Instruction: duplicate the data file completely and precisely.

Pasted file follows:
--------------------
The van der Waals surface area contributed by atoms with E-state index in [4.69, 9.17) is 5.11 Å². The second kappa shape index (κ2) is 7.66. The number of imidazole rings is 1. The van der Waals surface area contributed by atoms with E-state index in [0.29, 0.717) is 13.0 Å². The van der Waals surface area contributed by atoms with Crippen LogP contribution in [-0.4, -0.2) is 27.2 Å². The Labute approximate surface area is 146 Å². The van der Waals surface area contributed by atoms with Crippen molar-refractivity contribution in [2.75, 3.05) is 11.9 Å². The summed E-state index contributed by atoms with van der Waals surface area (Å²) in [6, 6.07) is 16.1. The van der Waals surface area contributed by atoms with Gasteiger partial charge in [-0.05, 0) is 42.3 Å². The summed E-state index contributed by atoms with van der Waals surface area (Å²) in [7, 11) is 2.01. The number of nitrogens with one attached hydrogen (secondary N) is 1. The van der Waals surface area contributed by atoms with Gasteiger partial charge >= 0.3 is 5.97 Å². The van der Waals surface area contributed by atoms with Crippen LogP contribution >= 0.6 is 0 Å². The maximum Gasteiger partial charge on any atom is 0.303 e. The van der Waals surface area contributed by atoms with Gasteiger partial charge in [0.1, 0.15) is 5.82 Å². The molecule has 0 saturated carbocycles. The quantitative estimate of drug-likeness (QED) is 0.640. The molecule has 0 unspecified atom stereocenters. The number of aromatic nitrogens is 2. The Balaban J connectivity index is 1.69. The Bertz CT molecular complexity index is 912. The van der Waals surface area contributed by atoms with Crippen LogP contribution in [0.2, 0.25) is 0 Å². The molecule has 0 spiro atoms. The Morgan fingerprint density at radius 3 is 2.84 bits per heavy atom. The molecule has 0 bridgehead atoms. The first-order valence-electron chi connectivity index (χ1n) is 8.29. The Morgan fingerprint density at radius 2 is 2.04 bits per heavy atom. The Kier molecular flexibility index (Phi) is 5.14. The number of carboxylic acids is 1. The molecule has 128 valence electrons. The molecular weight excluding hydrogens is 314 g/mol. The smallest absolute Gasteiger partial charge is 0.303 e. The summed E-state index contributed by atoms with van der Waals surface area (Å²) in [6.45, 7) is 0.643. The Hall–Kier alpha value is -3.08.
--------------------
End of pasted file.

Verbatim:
The van der Waals surface area contributed by atoms with E-state index in [4.69, 9.17) is 5.11 Å². The second kappa shape index (κ2) is 7.66. The number of imidazole rings is 1. The van der Waals surface area contributed by atoms with E-state index in [0.29, 0.717) is 13.0 Å². The van der Waals surface area contributed by atoms with Crippen LogP contribution in [-0.4, -0.2) is 27.2 Å². The Labute approximate surface area is 146 Å². The van der Waals surface area contributed by atoms with Crippen molar-refractivity contribution in [2.75, 3.05) is 11.9 Å². The summed E-state index contributed by atoms with van der Waals surface area (Å²) in [6, 6.07) is 16.1. The van der Waals surface area contributed by atoms with Gasteiger partial charge in [-0.05, 0) is 42.3 Å². The summed E-state index contributed by atoms with van der Waals surface area (Å²) in [7, 11) is 2.01. The number of nitrogens with one attached hydrogen (secondary N) is 1. The van der Waals surface area contributed by atoms with Gasteiger partial charge >= 0.3 is 5.97 Å². The van der Waals surface area contributed by atoms with Crippen LogP contribution >= 0.6 is 0 Å². The maximum Gasteiger partial charge on any atom is 0.303 e. The van der Waals surface area contributed by atoms with Gasteiger partial charge in [0.1, 0.15) is 5.82 Å². The molecule has 0 saturated carbocycles. The quantitative estimate of drug-likeness (QED) is 0.640. The molecule has 0 unspecified atom stereocenters. The number of aromatic nitrogens is 2. The Balaban J connectivity index is 1.69. The Bertz CT molecular complexity index is 912. The van der Waals surface area contributed by atoms with Crippen LogP contribution in [0.2, 0.25) is 0 Å². The molecule has 0 spiro atoms. The Morgan fingerprint density at radius 3 is 2.84 bits per heavy atom. The molecule has 0 bridgehead atoms. The first-order valence-electron chi connectivity index (χ1n) is 8.29. The Morgan fingerprint density at radius 2 is 2.04 bits per heavy atom. The Kier molecular flexibility index (Phi) is 5.14. The number of carboxylic acids is 1. The molecule has 128 valence electrons. The molecular weight excluding hydrogens is 314 g/mol. The smallest absolute Gasteiger partial charge is 0.303 e. The summed E-state index contributed by atoms with van der Waals surface area (Å²) in [6.45, 7) is 0.643. The Hall–Kier alpha value is -3.08.